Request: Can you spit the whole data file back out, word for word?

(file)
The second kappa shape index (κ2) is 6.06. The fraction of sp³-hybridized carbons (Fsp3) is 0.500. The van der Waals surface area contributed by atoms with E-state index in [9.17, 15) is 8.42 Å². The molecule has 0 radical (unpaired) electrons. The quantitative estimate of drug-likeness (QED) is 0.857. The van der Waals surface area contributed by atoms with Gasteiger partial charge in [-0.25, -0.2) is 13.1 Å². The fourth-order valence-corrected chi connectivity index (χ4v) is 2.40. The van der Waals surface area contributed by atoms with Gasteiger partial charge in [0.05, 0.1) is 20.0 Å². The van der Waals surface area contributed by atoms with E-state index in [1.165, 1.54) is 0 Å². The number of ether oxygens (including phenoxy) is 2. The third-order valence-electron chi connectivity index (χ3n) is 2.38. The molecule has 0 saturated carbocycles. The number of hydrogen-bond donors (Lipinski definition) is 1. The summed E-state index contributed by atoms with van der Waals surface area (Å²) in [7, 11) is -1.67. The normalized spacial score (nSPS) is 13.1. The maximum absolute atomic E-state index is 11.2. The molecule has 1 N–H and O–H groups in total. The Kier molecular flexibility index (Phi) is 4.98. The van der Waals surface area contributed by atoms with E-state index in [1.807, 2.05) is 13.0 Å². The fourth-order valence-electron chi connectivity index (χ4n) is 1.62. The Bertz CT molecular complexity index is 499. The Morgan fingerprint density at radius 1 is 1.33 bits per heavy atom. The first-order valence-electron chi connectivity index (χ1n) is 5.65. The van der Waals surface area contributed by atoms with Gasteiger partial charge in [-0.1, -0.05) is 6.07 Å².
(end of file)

The second kappa shape index (κ2) is 6.06. The fraction of sp³-hybridized carbons (Fsp3) is 0.500. The van der Waals surface area contributed by atoms with E-state index in [9.17, 15) is 8.42 Å². The molecule has 0 radical (unpaired) electrons. The quantitative estimate of drug-likeness (QED) is 0.857. The van der Waals surface area contributed by atoms with Gasteiger partial charge in [-0.25, -0.2) is 13.1 Å². The fourth-order valence-corrected chi connectivity index (χ4v) is 2.40. The van der Waals surface area contributed by atoms with Gasteiger partial charge in [0.05, 0.1) is 20.0 Å². The van der Waals surface area contributed by atoms with E-state index in [1.165, 1.54) is 0 Å². The number of ether oxygens (including phenoxy) is 2. The third-order valence-electron chi connectivity index (χ3n) is 2.38. The molecule has 0 saturated carbocycles. The number of hydrogen-bond donors (Lipinski definition) is 1. The summed E-state index contributed by atoms with van der Waals surface area (Å²) in [7, 11) is -1.67. The normalized spacial score (nSPS) is 13.1. The maximum absolute atomic E-state index is 11.2. The molecule has 1 N–H and O–H groups in total. The Kier molecular flexibility index (Phi) is 4.98. The van der Waals surface area contributed by atoms with E-state index in [1.807, 2.05) is 13.0 Å². The fourth-order valence-electron chi connectivity index (χ4n) is 1.62. The Bertz CT molecular complexity index is 499. The Morgan fingerprint density at radius 1 is 1.33 bits per heavy atom. The first-order valence-electron chi connectivity index (χ1n) is 5.65. The van der Waals surface area contributed by atoms with Gasteiger partial charge in [-0.1, -0.05) is 6.07 Å².